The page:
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This is homework question. The teacher proved that if $a$ is irrational, there are infinitely many rational numbers $\frac{x}{y}$ such that $|\frac{x}{y} - a|<\frac{1}{y^2}$.

What we need to prove is:

  1. Let $a$ be a rational number. Show that $a$ has no good rational approximations in the following sense: there exists a real number $c > 0$ such that for any rational number $\frac{p}{q}$ other than $a$ itself, we have $|a-\frac{p}{q}|\geq \frac{c}{q}$.

  2. Show that for a rational number $a$ the inequality $|a-\frac{p}{q}|<\frac{1}{q^2}$ has only finitely many solutions $(p, q)$.

Your help is appreciated because I'm clueless here... Thank you!

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  • $\begingroup$ I assume you mean $<\frac 1{q^2}$ in part 2. $\endgroup$ – Hagen von Eitzen Jun 15 '13 at 11:11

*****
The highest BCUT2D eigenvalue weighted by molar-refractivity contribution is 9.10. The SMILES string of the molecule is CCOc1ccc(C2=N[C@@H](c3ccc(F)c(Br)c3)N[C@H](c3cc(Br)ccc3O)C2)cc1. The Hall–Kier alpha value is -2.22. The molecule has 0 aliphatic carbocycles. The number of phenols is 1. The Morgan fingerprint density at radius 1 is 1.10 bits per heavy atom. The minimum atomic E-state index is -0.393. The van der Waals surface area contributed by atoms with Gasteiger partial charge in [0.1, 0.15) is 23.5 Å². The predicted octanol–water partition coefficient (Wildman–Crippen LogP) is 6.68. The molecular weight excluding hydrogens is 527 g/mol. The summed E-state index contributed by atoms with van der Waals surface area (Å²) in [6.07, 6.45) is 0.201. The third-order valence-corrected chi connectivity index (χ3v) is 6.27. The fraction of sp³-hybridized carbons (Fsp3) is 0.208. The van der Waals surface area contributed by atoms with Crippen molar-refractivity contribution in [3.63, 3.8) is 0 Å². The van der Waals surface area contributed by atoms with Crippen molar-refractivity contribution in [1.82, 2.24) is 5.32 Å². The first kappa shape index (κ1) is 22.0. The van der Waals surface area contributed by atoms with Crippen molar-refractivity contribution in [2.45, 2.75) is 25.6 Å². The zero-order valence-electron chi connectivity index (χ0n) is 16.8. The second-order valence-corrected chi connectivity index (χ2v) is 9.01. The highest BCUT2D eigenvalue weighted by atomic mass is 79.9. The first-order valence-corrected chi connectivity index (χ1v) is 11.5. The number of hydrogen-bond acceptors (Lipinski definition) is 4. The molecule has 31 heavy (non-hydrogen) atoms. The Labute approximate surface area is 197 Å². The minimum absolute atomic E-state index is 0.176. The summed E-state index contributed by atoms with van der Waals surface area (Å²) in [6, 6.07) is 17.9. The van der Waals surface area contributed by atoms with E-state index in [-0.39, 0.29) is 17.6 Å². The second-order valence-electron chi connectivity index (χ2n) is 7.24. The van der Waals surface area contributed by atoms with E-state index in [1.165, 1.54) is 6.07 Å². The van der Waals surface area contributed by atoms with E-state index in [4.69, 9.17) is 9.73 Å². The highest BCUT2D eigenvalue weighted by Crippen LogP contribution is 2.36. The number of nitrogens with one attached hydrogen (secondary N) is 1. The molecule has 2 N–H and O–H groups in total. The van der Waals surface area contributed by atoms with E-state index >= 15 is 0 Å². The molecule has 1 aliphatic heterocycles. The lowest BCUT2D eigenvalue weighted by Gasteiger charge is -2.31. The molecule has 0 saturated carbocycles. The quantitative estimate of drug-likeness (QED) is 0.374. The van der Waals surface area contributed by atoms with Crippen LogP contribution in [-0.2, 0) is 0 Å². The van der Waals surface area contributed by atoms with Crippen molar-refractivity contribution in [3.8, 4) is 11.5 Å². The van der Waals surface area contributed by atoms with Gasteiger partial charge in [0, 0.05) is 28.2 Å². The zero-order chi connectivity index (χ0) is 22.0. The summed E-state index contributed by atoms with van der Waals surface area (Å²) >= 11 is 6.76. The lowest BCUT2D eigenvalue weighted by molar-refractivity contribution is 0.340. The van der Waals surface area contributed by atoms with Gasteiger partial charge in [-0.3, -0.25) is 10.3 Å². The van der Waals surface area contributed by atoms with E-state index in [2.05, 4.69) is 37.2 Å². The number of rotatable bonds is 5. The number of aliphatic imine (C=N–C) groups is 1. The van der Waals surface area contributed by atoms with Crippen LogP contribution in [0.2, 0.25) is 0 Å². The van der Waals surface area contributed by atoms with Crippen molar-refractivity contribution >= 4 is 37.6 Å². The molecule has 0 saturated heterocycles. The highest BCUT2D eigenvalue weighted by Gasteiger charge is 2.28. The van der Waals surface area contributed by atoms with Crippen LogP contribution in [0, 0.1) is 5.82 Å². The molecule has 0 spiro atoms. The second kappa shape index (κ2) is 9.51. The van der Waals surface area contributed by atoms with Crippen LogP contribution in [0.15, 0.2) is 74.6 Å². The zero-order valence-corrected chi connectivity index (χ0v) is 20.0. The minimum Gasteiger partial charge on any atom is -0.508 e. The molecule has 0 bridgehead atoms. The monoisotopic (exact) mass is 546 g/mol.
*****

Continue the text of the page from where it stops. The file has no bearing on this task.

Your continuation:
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If $a=\frac rs$ (and both are in shortest terms and $s,q>0$) then $\left|\frac rs-\frac pq\right|=\frac{|rq-ps|}{sq}\ge\frac1{sq}$, so we can use $c=\frac 1s$.

From $\frac1{sq}\le \left|a-\frac pq\right|\le \frac 1{q^2}$ we get $q\le s$. There are only finitely many fractions $\frac pq$ with denominator $q\le s$ and(!) $|a-\frac pq|\le 1$.

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  • $\begingroup$ Thanks, both for the answer and the correction. I fill kind of dumb, because this is purely algebra and has nothing really to do with approximations and stuff... :D $\endgroup$ – bomba6 Jun 15 '13 at 11:25

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